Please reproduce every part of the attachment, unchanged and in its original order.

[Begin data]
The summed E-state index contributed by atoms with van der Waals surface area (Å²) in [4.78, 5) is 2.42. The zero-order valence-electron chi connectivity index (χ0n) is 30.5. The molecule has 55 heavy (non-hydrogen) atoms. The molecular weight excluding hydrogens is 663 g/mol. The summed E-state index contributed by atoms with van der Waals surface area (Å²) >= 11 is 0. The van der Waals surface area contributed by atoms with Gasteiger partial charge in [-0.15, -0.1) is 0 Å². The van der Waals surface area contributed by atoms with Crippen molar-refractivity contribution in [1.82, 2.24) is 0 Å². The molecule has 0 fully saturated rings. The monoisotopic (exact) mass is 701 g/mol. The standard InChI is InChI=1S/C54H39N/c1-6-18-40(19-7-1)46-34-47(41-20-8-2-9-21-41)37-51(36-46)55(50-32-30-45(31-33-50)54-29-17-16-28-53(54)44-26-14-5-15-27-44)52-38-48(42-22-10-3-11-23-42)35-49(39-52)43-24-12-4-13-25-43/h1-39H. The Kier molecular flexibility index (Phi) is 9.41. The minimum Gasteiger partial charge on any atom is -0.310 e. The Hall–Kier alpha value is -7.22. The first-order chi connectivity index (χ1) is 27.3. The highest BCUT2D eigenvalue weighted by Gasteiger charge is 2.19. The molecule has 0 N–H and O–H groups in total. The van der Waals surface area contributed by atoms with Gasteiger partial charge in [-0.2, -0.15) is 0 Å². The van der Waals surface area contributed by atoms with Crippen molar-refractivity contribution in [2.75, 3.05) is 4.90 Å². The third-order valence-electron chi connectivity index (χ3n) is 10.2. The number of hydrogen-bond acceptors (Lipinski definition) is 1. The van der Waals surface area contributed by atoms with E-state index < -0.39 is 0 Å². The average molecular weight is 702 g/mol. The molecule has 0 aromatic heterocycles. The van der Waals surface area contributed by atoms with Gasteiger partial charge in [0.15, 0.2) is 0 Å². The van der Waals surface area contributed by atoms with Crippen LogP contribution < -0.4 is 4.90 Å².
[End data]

The summed E-state index contributed by atoms with van der Waals surface area (Å²) in [4.78, 5) is 2.42. The zero-order valence-electron chi connectivity index (χ0n) is 30.5. The molecule has 55 heavy (non-hydrogen) atoms. The molecular weight excluding hydrogens is 663 g/mol. The summed E-state index contributed by atoms with van der Waals surface area (Å²) >= 11 is 0. The van der Waals surface area contributed by atoms with Gasteiger partial charge in [-0.15, -0.1) is 0 Å². The van der Waals surface area contributed by atoms with Crippen molar-refractivity contribution in [1.82, 2.24) is 0 Å². The molecule has 0 fully saturated rings. The monoisotopic (exact) mass is 701 g/mol. The standard InChI is InChI=1S/C54H39N/c1-6-18-40(19-7-1)46-34-47(41-20-8-2-9-21-41)37-51(36-46)55(50-32-30-45(31-33-50)54-29-17-16-28-53(54)44-26-14-5-15-27-44)52-38-48(42-22-10-3-11-23-42)35-49(39-52)43-24-12-4-13-25-43/h1-39H. The Kier molecular flexibility index (Phi) is 9.41. The minimum Gasteiger partial charge on any atom is -0.310 e. The Hall–Kier alpha value is -7.22. The first-order chi connectivity index (χ1) is 27.3. The highest BCUT2D eigenvalue weighted by Gasteiger charge is 2.19. The molecule has 0 N–H and O–H groups in total. The van der Waals surface area contributed by atoms with Gasteiger partial charge in [-0.2, -0.15) is 0 Å². The van der Waals surface area contributed by atoms with Crippen molar-refractivity contribution in [2.75, 3.05) is 4.90 Å². The third-order valence-electron chi connectivity index (χ3n) is 10.2. The number of hydrogen-bond acceptors (Lipinski definition) is 1. The van der Waals surface area contributed by atoms with E-state index < -0.39 is 0 Å². The average molecular weight is 702 g/mol. The molecule has 0 aromatic heterocycles. The van der Waals surface area contributed by atoms with Gasteiger partial charge in [0.15, 0.2) is 0 Å². The van der Waals surface area contributed by atoms with Crippen LogP contribution < -0.4 is 4.90 Å².